Windows 7: Taskbar Progress Information
       by kirupa  |  27 November 2009

As you may know, Windows 7 introduces an improved taskbar with some cool new features. One of these features is displaying progress information directly in the application's taskbar item itself. Instead of having to rely on looking at a progress bar inside the application like you've done in the past...

[ old school ]

...you can glance at the taskbar and get the same information with the progress information visible behind the application icon:

[ new school ]

In this short tutorial, I will quickly explain how you can write a few lines of code and have your application display progress information in its taskbar item.

Getting Started
Before we get to the code, let's make sure you have the right stuff for all of this. This functionality requires .NET4 and a version of Expression Blend that works with .NET4. If you do not have either of those prerequisites, download and install both of them from the following two links:

Once you have downloaded and installed both the .NET Framework and Blend, you are ready to start. Go ahead and launch Expression Blend, create a new WPF project, and open MainPage.xaml.cs:

[ create a new WPF project and open MainWindow.xaml.cs ]

Right now, Blend will have your MainPage.xaml.cs code file open and ready for you to edit. This is a good point to take a quick breath before moving on.

Accessing the Taskbar Item
First, let's look at how you can access the Taskbar Item via code. All of the functionality for working with your taskbar lives in the System.Windows.Shell namespace, so add the following using statement to your file:

using System.Windows.Shell;

After you've added this using statement, you can work with the types that relate to your taskbar. In your constructor, directly below your InitializeComponent call, add the following code:

public MainWindow()
{
this.InitializeComponent();
 
// Insert code required on object creation below this point.
TaskbarItemInfo taskbarItemInfo = new TaskbarItemInfo();
this.TaskbarItemInfo = taskbarItemInfo;
}

This code doesn't really do anything that you can notice. What it does do is create a TaskbarItemInfo object called taskbarItemInfo and assigns it to your current application's TaskbarItemInfo. As you can guess, this does absolutely nothing...yet.

Setting Progress
Like I mentioned earlier, your taskbar item in Windows 7 is partly a progress bar that uses its width to display progress:

[ think of your taskbar item as a progress bar ]

The value of the progress bar is determined by the ProgressValue property that lives in the TaskBarItemInfo class. Let's add some code to what you already have. Go ahead and add the highlighted line:

public MainWindow()
{
this.InitializeComponent();
 
// Insert code required on object creation below this point.
TaskbarItemInfo taskbarItemInfo = new TaskbarItemInfo();
taskbarItemInfo.ProgressValue = .5;
 
this.TaskbarItemInfo = taskbarItemInfo;
}

The ProgressValue property is of type double whose values go from 0 to 1, so by setting the value to .5, you are setting the progress at 50%. If you run your application right now, you will easily see that a green progress bar appears and stops about half-way through.

Setting Progress State
There is more to displaying the progress beyond just setting a simple value between 0 and 1. There are various states that you can't simplify such as errors, indeterminate situations, etc. To deal with those cases, you have the ProgressState property.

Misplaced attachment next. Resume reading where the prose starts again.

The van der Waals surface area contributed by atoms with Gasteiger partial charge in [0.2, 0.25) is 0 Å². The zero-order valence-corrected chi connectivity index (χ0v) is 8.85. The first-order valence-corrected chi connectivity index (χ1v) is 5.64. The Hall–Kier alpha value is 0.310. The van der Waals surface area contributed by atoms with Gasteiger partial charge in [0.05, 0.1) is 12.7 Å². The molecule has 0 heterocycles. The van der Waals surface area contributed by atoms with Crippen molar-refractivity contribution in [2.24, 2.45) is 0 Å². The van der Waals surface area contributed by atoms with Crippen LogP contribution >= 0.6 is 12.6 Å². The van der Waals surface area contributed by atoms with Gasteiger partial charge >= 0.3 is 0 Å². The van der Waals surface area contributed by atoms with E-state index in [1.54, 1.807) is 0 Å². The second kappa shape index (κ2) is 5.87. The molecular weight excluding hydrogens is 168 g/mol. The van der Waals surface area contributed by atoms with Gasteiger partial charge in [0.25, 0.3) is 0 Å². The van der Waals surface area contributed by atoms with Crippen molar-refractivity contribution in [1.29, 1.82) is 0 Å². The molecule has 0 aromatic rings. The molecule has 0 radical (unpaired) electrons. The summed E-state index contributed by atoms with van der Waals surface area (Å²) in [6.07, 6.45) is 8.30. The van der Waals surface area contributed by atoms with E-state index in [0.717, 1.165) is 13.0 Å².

Add the highlighted line to your code:

public MainWindow()
{
this.InitializeComponent();
 
// Insert code required on object creation below this point.
TaskbarItemInfo taskbarItemInfo = new TaskbarItemInfo();
taskbarItemInfo.ProgressValue = .5;
taskbarItemInfo.ProgressState = TaskbarItemProgressState.Normal;
 
this.TaskbarItemInfo = taskbarItemInfo;
}

If you run your application, you won't see anything different than what you saw earlier. The reason is that your TaskbarItemProgressState, an enum that contains all of the progress states you can use, is currently set to Normal. It actually can be set to Error, Indeterminate, None, Normal, or Paused:

[ you can select from five predefined progress states ]

Depending on which state you select, your progress bar will look different. The following screenshot gives you a static visualization of what your progress bar looks like in each of the five states:

[ the five amigos in one picture ]

Whatever you set for the ProgressState will override your ProgressValue as necessary. For example, setting your ProgressState to Indeterminate will simply loop through the progress animation regardless of what you specify for your ProgressValue. Setting a ProgressState of None will not display anything as you can see above.

Conclusion
That is all there is to working with the taskbar progress notifications in Windows 7. As you can see, .NET 4 makes it easy to work with the native Windows 7 taskbar functionality. While you can do much of this with earlier versions of the .NET Framework, the amount of code and underlying Windows API knowledge you needed would have been too great to cover in a single page.

If you are curious to see what my application used as part of this tutorial looks like, feel free to download the source files from below:

Download Source Files

Just remember that these source files will only work in a version of Expression Blend or Visual Studio that supports .NET 4.

If you have a question about this or any other topic, the easiest thing is to comment below or drop by our forums where a bunch of the friendliest people you'll ever run into will be happy to help you out!

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